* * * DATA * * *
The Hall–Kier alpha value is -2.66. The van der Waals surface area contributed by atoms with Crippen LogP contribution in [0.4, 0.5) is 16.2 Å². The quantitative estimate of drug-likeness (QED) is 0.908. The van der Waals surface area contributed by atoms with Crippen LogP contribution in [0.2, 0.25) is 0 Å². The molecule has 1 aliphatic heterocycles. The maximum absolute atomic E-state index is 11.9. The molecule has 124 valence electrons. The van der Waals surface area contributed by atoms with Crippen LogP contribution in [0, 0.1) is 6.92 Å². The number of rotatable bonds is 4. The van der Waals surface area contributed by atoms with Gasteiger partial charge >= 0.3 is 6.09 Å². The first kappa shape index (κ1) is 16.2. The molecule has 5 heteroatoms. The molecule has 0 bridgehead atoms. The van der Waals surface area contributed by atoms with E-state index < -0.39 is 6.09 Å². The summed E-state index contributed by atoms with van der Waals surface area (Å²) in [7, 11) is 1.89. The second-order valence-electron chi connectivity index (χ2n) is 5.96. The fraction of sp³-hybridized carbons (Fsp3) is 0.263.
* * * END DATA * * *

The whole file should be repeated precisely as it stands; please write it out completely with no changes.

The Hall–Kier alpha value is -2.66. The van der Waals surface area contributed by atoms with Crippen LogP contribution in [0.4, 0.5) is 16.2 Å². The quantitative estimate of drug-likeness (QED) is 0.908. The van der Waals surface area contributed by atoms with Crippen LogP contribution in [0.2, 0.25) is 0 Å². The molecule has 1 aliphatic heterocycles. The maximum absolute atomic E-state index is 11.9. The molecule has 124 valence electrons. The van der Waals surface area contributed by atoms with Crippen LogP contribution in [0, 0.1) is 6.92 Å². The number of rotatable bonds is 4. The van der Waals surface area contributed by atoms with Gasteiger partial charge >= 0.3 is 6.09 Å². The first kappa shape index (κ1) is 16.2. The molecule has 5 heteroatoms. The molecule has 0 bridgehead atoms. The van der Waals surface area contributed by atoms with E-state index < -0.39 is 6.09 Å². The summed E-state index contributed by atoms with van der Waals surface area (Å²) in [7, 11) is 1.89. The second-order valence-electron chi connectivity index (χ2n) is 5.96. The fraction of sp³-hybridized carbons (Fsp3) is 0.263.